“Is this too short and tight for our age?” my best friend asked me just before her 30th birthday a few months ago.
She was talking about an online shopping link she’d sent me over WhatsApp, which featured a super-sexy, cobalt blue, off-the-shoulder bodycon dress. She thought was it ‘too young’ to wear to her party, and I totally disagreed.
It was the first time I’d stopped and thought about my best friend since school and I getting older, and honestly, I didn’t like it one bit.
The question was just the start of my ‘freaking out about turning 30’ phase and for the past few months, I’ve felt a wobble in my stomach if anyone dares ask me what I have planned for the big day.
The thing is, I have a great job, the most amazing partner in the world and epic family and friends, but for some reason, this milestone birthday causes me to break out in a light sweat.
I’m pretty sure it’s all down to the fact that we’ve all been led to believe that as soon as the clock strikes midnight on our 30th birthdays, the spell breaks and we turn into serious adults who are meant to have their s*** together.
Just four months out from the day I hit the big mark, I’ve come to the conclusion that’s not going to be me, which is no doubt the source of my deep-seated anxiety about being ‘over the hill’.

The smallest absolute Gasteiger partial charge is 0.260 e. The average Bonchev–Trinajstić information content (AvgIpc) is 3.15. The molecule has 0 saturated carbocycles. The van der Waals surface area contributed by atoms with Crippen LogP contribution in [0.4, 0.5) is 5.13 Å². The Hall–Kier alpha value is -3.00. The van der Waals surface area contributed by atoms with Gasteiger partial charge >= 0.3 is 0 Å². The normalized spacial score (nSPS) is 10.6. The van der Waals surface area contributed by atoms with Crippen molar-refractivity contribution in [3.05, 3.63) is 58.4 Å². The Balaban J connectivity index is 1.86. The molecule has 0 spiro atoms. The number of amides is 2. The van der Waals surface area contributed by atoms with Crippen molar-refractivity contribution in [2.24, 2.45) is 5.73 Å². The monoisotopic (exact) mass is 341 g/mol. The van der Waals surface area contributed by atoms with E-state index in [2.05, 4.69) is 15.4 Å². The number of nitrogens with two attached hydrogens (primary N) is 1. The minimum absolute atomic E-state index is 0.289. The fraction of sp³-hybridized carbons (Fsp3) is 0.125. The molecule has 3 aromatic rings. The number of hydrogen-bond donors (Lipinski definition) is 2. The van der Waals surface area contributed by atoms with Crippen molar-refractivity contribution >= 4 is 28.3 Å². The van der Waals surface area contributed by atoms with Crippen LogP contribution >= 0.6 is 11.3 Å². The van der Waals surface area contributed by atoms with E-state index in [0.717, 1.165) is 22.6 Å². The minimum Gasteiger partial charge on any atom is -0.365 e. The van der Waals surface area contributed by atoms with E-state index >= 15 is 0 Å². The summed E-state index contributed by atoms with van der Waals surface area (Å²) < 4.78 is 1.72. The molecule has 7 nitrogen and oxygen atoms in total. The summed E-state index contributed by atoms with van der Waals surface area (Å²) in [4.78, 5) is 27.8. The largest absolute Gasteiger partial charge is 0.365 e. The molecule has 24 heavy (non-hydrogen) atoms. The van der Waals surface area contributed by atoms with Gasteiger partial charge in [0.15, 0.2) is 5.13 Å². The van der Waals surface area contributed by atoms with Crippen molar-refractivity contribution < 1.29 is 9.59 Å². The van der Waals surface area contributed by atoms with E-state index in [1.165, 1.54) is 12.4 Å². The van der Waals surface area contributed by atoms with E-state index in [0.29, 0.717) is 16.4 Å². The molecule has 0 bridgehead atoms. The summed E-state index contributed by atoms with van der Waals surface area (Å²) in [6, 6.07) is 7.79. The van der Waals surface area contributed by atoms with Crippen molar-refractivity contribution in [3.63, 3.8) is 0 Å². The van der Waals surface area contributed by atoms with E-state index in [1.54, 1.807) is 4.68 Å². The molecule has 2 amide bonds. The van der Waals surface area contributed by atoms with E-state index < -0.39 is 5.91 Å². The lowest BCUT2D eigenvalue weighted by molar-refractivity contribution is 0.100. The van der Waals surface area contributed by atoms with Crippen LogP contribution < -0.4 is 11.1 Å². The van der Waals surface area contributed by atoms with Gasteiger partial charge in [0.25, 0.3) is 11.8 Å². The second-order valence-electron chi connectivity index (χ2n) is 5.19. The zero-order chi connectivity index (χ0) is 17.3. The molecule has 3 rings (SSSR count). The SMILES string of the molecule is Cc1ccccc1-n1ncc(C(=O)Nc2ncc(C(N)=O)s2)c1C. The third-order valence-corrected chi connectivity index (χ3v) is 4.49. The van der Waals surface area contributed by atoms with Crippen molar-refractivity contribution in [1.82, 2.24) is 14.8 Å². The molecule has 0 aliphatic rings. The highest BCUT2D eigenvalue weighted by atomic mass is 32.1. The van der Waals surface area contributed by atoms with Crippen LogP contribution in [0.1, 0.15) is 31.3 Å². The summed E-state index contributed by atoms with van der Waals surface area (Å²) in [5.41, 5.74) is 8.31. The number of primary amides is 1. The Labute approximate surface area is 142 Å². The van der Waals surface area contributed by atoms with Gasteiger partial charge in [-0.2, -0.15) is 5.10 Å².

Sure, I’ve got enough savings to get myself out of a sticky situation and I pay my bills on time every month, but I’m not married, I’m not a top executive in a high-rolling business, and as my savings comment will probably tell you, I’m far from owning a house.
And while I’m perfectly content with taking my time with all these things, it’s everybody else who seems concerned that I’m not following the norm when it comes to being an ‘adult’ – and quite frankly, they’re not helping my aforementioned ‘freaking out about turning 30’ phase.
“When are you getting married, Sarah?” or “It’s about time you settled down and bought a house Sarah, you’re not getting any younger” are phrases I hear pretty much every week.
Talk to your aunties and they’ll gladly tell you how they were married with four kids by the time they turned 30 or just take a look at your colleagues’ faces when you tell them your age and their blatant sympathy is far too evident.
“I understand, I’m freaking out about turning 25”, one of my sprightly co-workers quipped, as I tried to explain the fears I’m having about turning 30.
Another told me I looked ‘thriving’, which is a word that should never be uttered ever again in relation to somebody’s appearance.
Even re-watching old episodes of Friends isn’t safe, especially when the episode titled ‘The One Where They All Turn Thirty’ comes on.
I was 12 when that aired and distinctly remember thinking, ‘Man, they’re old’.
The thing is, unlike some of my 30-year-old mates, I don’t want to buy a dog, save for a house, or stay in every weekend watching my bank account increase at snail’s pace.
I’m still unapologetically young at heart, I still laugh at rude words, I still spend my weekends dropping money on overpriced food I can’t afford and picking cocktails based on how ridiculous the name is.
I want to travel and see the world, I want to stay out until 2am talking gibberish with my mates and nursing a hangover the next day while watching reality shows and Disney films.
And at the end of the day, as long we’re happily living our best lives, who cares what age we are?
Got a story tip? Send it to email@example.com